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A Freelancer’s Guide to Getting Started in Translation

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A Freelancer’s Guide to Getting Started in Translation

How can freelancers improve their chances of getting translation gigs? How to make money online while working from home or traveling around the world? What is a localization and can you make money from it? What are the going rates?  Should you bill by the word or by the hour? What are the risks and pitfalls of translation work?

Conditions have never been better for people with linguistic and technical skills to make serious money from translation and localization. Who needs professional translation services? Most companies by now recognize the importance and business value of going beyond their linguistic comfort zone and adding support for additional languages to their websites, social media, technical documentation, and marketing campaigns. 

The cost of translating and localizing content is less than that of creating original content. So skilled translators find themselves in demand, and a lucrative translation career is a realistic option for freelancers. But first, let’s get our terms straight.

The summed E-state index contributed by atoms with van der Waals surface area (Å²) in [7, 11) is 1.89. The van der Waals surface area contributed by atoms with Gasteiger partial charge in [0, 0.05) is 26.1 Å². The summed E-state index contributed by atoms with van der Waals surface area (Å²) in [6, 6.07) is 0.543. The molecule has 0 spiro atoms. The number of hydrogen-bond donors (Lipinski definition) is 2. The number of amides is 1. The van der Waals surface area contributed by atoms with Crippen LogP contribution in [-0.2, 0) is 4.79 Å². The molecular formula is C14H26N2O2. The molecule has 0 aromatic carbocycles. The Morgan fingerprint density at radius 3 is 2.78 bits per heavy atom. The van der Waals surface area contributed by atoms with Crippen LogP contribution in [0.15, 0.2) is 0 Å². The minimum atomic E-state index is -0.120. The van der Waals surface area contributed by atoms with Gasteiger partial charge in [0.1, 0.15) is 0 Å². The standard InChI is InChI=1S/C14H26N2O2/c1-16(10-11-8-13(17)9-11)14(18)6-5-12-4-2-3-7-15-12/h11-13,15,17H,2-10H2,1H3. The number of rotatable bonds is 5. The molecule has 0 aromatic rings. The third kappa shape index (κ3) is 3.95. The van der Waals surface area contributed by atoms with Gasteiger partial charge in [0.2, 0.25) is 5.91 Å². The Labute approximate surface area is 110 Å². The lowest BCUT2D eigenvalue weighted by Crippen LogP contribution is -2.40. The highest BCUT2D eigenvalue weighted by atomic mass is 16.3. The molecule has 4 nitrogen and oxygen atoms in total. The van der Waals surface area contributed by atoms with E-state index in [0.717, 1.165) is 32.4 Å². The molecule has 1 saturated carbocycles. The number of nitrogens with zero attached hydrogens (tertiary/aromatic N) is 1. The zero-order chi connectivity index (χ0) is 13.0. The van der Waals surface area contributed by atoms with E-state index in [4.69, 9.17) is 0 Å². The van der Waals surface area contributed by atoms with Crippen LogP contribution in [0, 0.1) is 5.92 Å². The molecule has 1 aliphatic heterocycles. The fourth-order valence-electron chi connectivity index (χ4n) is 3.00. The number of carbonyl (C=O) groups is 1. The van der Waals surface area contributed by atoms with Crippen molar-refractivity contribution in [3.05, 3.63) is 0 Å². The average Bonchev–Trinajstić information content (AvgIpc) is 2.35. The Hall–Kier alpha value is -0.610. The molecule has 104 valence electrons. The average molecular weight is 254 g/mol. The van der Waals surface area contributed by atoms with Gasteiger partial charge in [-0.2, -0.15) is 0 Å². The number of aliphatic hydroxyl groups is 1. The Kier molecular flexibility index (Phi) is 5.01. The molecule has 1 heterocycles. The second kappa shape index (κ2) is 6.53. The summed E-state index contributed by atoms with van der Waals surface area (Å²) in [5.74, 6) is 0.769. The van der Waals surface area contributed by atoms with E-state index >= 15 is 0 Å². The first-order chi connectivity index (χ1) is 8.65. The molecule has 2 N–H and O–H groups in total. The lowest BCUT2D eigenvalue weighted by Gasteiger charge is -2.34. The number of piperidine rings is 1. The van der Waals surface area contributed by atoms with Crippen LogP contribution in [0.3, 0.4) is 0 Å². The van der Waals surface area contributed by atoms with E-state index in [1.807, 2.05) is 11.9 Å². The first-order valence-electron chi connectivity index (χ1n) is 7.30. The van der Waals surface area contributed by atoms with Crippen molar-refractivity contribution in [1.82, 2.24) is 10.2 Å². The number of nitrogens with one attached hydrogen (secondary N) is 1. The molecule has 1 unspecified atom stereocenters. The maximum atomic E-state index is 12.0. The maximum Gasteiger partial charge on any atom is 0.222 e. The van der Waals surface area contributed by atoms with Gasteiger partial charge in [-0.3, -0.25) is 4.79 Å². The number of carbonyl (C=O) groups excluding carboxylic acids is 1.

Defining terminologies

Everyone knows what a translator is and what translation services are. But the other terms may be less familiar. Let’s discuss and differentiate localization, internationalization, and globalization.

The translation is essentially a subset of localization. When you adapt content from one locale to another, you need to make all kinds of changes. Translator jobs are linguistic, either changing languages (translation) or perhaps just a language variant like the distinctions between British English, Australian, or American variety.  But other differences include the way numbers and dates are formatted, which measurements and currencies are used and, more subtly, what are the preferences and the no-nos of the local culture.